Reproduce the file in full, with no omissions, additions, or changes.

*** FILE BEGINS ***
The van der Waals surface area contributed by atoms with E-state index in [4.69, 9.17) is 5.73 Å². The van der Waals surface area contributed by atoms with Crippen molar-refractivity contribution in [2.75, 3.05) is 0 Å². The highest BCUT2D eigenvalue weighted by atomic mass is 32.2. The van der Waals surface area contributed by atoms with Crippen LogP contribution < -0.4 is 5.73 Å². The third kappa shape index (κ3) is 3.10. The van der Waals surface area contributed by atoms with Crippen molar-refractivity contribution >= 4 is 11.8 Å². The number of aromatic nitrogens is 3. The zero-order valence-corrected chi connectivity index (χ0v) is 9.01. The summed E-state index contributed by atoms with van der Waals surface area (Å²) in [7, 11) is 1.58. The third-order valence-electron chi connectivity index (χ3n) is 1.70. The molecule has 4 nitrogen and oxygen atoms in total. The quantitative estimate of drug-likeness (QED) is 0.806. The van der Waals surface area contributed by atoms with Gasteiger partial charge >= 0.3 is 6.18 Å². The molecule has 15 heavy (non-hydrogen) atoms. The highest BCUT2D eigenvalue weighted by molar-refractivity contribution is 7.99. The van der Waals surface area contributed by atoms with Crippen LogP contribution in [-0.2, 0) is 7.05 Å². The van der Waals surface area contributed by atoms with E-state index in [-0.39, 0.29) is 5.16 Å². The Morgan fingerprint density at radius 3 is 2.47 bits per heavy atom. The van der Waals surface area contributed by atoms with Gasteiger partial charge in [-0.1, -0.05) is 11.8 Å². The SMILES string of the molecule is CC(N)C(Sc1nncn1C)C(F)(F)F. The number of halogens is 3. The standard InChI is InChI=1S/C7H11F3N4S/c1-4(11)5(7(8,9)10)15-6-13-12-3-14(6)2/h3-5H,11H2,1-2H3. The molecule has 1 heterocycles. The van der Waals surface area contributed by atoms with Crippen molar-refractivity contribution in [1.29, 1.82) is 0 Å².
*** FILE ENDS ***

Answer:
The van der Waals surface area contributed by atoms with E-state index in [4.69, 9.17) is 5.73 Å². The van der Waals surface area contributed by atoms with Crippen molar-refractivity contribution in [2.75, 3.05) is 0 Å². The highest BCUT2D eigenvalue weighted by atomic mass is 32.2. The van der Waals surface area contributed by atoms with Crippen LogP contribution < -0.4 is 5.73 Å². The third kappa shape index (κ3) is 3.10. The van der Waals surface area contributed by atoms with Crippen molar-refractivity contribution >= 4 is 11.8 Å². The number of aromatic nitrogens is 3. The zero-order valence-corrected chi connectivity index (χ0v) is 9.01. The summed E-state index contributed by atoms with van der Waals surface area (Å²) in [7, 11) is 1.58. The third-order valence-electron chi connectivity index (χ3n) is 1.70. The molecule has 4 nitrogen and oxygen atoms in total. The quantitative estimate of drug-likeness (QED) is 0.806. The van der Waals surface area contributed by atoms with Gasteiger partial charge >= 0.3 is 6.18 Å². The molecule has 15 heavy (non-hydrogen) atoms. The highest BCUT2D eigenvalue weighted by molar-refractivity contribution is 7.99. The van der Waals surface area contributed by atoms with Crippen LogP contribution in [-0.2, 0) is 7.05 Å². The van der Waals surface area contributed by atoms with E-state index in [-0.39, 0.29) is 5.16 Å². The Morgan fingerprint density at radius 3 is 2.47 bits per heavy atom. The van der Waals surface area contributed by atoms with Gasteiger partial charge in [-0.1, -0.05) is 11.8 Å². The SMILES string of the molecule is CC(N)C(Sc1nncn1C)C(F)(F)F. The number of halogens is 3. The standard InChI is InChI=1S/C7H11F3N4S/c1-4(11)5(7(8,9)10)15-6-13-12-3-14(6)2/h3-5H,11H2,1-2H3. The molecule has 1 heterocycles. The van der Waals surface area contributed by atoms with Crippen molar-refractivity contribution in [1.29, 1.82) is 0 Å².